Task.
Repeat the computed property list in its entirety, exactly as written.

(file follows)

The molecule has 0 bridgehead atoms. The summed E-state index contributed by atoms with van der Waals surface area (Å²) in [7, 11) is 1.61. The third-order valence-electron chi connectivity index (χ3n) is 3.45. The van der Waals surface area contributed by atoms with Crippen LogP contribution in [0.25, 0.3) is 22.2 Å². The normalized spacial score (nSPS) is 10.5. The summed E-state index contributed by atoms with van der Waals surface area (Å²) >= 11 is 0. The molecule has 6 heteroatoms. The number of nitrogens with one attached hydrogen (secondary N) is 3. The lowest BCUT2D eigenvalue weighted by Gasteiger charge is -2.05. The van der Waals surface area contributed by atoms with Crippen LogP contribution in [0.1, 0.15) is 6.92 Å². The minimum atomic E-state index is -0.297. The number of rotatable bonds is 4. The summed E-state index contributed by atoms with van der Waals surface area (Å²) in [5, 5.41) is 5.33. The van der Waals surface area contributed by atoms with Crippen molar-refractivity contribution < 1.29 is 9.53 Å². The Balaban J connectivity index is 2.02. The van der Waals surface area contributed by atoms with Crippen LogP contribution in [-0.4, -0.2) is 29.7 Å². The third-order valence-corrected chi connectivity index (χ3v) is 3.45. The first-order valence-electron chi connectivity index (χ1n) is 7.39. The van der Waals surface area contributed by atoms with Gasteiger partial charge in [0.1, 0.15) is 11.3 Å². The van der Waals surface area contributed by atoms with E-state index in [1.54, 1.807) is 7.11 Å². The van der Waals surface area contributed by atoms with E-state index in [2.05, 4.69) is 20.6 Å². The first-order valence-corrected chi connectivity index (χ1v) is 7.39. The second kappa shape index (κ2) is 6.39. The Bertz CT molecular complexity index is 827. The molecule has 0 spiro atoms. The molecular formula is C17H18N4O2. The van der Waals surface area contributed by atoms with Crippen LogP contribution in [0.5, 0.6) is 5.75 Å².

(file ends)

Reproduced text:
The molecule has 0 bridgehead atoms. The summed E-state index contributed by atoms with van der Waals surface area (Å²) in [7, 11) is 1.61. The third-order valence-electron chi connectivity index (χ3n) is 3.45. The van der Waals surface area contributed by atoms with Crippen LogP contribution in [0.25, 0.3) is 22.2 Å². The normalized spacial score (nSPS) is 10.5. The summed E-state index contributed by atoms with van der Waals surface area (Å²) >= 11 is 0. The molecule has 6 heteroatoms. The number of nitrogens with one attached hydrogen (secondary N) is 3. The lowest BCUT2D eigenvalue weighted by Gasteiger charge is -2.05. The van der Waals surface area contributed by atoms with Crippen LogP contribution in [0.1, 0.15) is 6.92 Å². The minimum atomic E-state index is -0.297. The number of rotatable bonds is 4. The summed E-state index contributed by atoms with van der Waals surface area (Å²) in [5, 5.41) is 5.33. The van der Waals surface area contributed by atoms with Crippen molar-refractivity contribution < 1.29 is 9.53 Å². The Balaban J connectivity index is 2.02. The van der Waals surface area contributed by atoms with Crippen LogP contribution in [-0.4, -0.2) is 29.7 Å². The third-order valence-corrected chi connectivity index (χ3v) is 3.45. The first-order valence-electron chi connectivity index (χ1n) is 7.39. The van der Waals surface area contributed by atoms with Gasteiger partial charge in [0.1, 0.15) is 11.3 Å². The van der Waals surface area contributed by atoms with E-state index in [1.54, 1.807) is 7.11 Å². The van der Waals surface area contributed by atoms with E-state index in [2.05, 4.69) is 20.6 Å². The first-order valence-corrected chi connectivity index (χ1v) is 7.39. The second kappa shape index (κ2) is 6.39. The Bertz CT molecular complexity index is 827. The molecule has 0 spiro atoms. The molecular formula is C17H18N4O2. The van der Waals surface area contributed by atoms with Crippen LogP contribution in [0.5, 0.6) is 5.75 Å².